Everyone has heard complaints about how nursing homes take care of patients. While not all nursing homes are negligent in their treatment of residents and patients, there is no denying how commonly issues like bedsores show up. Since nursing homes and their staff are under constant scrutiny these days by the families of residents and the public in general, it is important that they take extra precautions to avoid unnecessary patient suffering, illnesses, disease and neglect.
Preventing bedsores is one area where nursing homes could excel in their treatment of patients. Bedsores are a challenge for any long-term care facility because they are not always easy to prevent. By looking more closely at the way they take care of patients and the options they have for avoiding more common and relatively minor health issues for those patients, nursing homes can improve their image and better serve their patients.
What Causes Bedsores?
The main cause of bedsores is lack of mobility in patients. Normally, humans move around regularly while sleeping—and they tend to only lie in bed for 8 hours or so a day. When the time spent in bed increases dramatically, it becomes much more difficult to move around enough to avoid bedsores. The lack of movement and increased time lying down puts pressure on certain points, usually the bones of the hips, the buttocks, the tailbone and lower back.
Lying down constantly is not the only cause of bedsores, though. Any constant pressure can lead to bedsores because it is the pressure that squeezes capillaries shut and deprives the skin of oxygen. They can form where shoes are not taken off on patients in wheelchairs, for example. The lack of blood and oxygen leads to the accumulation of wastes in the skin and surrounding tissues. The accumulation of these wastes, along with the pressure on the skin, can eventually lead to a pressure ulcer.
Some estimate that bedsores lead to nearly 10,000 deaths a year—most of which would be preventable with proper care.
5 Bedsore Prevention Ideas for Nursing Homes
- Take advantage of pillows and other cushions.
Putting a pillow under any point where pressure is constant and significant can help redistribute some of the weight and lessen the pressure on that point. You can put pillows under the hips of patients, for instance, to keep the pressure on the hip bones less than it would be otherwise. There are pillows designed to keep pressure off of tailbones as well, which means you can mix specific cushioning tools with general cushions to create a safer situation for patients.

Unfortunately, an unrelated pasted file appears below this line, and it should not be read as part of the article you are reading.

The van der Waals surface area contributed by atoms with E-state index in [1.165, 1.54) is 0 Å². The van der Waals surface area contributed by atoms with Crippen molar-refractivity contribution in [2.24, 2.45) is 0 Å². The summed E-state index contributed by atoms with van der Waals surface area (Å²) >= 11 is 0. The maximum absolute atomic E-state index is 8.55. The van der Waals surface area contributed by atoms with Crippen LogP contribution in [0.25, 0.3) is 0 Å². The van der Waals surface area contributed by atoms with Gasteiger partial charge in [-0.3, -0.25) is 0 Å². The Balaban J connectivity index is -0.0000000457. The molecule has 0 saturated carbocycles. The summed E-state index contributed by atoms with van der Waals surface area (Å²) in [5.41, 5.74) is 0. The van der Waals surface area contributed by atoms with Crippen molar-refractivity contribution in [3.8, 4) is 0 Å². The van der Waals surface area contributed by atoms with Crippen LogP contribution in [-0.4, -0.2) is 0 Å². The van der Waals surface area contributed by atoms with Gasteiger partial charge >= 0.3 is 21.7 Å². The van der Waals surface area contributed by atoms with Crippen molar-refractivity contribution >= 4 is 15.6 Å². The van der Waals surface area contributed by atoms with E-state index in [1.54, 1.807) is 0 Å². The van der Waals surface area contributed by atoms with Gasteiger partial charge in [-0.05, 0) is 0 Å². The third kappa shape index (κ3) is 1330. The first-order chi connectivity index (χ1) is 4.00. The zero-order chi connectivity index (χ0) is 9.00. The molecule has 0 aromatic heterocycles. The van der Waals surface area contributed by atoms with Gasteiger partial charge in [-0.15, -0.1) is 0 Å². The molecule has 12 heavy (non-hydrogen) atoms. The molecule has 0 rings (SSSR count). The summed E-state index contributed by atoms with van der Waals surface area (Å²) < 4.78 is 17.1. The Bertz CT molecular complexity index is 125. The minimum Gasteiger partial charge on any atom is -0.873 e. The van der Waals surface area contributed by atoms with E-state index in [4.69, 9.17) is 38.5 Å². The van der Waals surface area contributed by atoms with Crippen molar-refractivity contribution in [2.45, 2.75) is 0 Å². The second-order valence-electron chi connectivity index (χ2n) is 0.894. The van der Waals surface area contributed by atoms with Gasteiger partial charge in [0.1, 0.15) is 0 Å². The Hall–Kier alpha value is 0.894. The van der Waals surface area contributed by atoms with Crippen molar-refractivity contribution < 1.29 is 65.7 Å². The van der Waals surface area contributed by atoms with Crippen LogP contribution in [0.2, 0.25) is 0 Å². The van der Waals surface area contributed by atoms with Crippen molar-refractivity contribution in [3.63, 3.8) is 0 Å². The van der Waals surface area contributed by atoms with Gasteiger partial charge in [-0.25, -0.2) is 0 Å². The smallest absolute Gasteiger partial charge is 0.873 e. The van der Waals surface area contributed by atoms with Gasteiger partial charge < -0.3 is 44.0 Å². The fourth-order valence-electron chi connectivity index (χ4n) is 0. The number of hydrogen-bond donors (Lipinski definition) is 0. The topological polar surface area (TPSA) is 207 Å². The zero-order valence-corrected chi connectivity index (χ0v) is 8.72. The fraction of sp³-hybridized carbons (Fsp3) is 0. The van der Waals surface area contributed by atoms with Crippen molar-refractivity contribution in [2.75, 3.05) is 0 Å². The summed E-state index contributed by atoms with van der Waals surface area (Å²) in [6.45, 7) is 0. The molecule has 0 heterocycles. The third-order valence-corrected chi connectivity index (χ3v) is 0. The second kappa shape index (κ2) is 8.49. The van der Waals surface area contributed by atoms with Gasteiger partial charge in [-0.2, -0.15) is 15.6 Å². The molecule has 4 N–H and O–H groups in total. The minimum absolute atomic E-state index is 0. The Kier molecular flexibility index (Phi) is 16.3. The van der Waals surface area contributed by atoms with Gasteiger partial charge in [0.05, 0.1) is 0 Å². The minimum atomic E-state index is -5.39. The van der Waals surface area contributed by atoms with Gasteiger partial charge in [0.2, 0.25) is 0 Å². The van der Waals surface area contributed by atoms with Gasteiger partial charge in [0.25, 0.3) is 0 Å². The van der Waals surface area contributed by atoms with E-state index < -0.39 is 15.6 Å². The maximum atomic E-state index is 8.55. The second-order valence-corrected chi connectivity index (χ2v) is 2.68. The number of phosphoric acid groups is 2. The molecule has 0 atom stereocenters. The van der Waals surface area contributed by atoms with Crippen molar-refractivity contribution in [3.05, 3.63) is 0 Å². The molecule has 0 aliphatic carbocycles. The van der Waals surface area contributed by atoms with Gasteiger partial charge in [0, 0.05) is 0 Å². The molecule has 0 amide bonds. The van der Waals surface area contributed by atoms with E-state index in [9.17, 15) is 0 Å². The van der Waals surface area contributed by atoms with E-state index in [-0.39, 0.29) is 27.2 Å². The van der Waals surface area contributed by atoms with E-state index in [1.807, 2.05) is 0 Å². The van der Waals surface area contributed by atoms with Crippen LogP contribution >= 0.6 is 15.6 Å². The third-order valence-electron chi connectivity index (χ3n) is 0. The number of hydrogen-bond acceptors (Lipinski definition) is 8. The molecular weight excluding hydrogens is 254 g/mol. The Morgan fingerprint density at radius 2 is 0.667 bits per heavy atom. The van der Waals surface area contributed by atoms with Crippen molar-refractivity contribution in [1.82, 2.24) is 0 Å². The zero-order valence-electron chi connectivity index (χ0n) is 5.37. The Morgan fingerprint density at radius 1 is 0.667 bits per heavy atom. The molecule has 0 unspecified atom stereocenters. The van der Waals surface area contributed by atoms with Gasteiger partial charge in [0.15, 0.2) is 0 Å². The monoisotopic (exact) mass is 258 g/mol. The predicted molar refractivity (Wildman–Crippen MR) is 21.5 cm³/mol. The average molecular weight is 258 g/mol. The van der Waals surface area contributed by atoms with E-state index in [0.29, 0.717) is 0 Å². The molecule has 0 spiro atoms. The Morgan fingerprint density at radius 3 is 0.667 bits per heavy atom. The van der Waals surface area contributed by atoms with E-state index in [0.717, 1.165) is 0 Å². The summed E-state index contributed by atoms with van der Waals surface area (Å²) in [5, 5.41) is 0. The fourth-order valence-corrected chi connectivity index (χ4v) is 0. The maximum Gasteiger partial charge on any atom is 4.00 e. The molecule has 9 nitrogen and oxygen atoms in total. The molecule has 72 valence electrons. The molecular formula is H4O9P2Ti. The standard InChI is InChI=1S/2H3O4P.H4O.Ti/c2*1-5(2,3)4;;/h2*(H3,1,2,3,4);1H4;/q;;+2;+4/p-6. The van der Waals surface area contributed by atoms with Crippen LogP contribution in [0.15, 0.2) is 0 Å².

2) Help patients change positions regularly.
Lying or sitting day in and day out can be exhausting. Patients may not have the energy or the motivation to change positions as often as they should. An ideal goal would be for patients to shift their weight around every few hours. Try incorporating a timer and scheduling system to ensure that every patient is shifted at frequent intervals.
3) Increase the amount of exercise patients get.
Exercise can seem like a daunting proposition for patients who are bound to the bed or to a wheelchair. Fortunately, they have the nursing home staff to help motivate them and keep them exercising regularly. Even the simplest exercises can encourage blood flow throughout the body and lead to shifts in positions and muscle tone that can help prevent bedsores.
Range of motion exercises like arm lifts, leg lifts and ankle rotations are all simple, effective types of exercise that can achieve the goal of preventing bedsores—while being easy enough that you can get most patients to engage in them.
4) Regularly clean and dry the skin of patients.
Bedsores are less likely to develop if the skin is kept clean and dry. Regular washing for patients, aided by nursing home staff, can do a lot to help patients avoid bedsores. Not only does it feel good for patients to get clean and dry, but the washing will also limit the growth of bacteria on the skin and will encourage shifts in position.
5) Maintain good nutrition.
Studies are not conclusive, but it is believed that maintaining good nutrition can help prevent bedsores. Make sure patients get a balanced diet and that they consume enough food to maintain good nutrition on a regular basis.
- Harvard Health Publishing – Preventing bedsores
- CMS – BED SORES CAN BE STOPPED WITH PROPER CARE IN NURSING HOMES MEDICARE PROJECT SHOWS
- Patient Safety and Quality: An Evidence-Based Handbook for Nurses. – Chapter 12 Pressure Ulcers: A Patient Safety Issue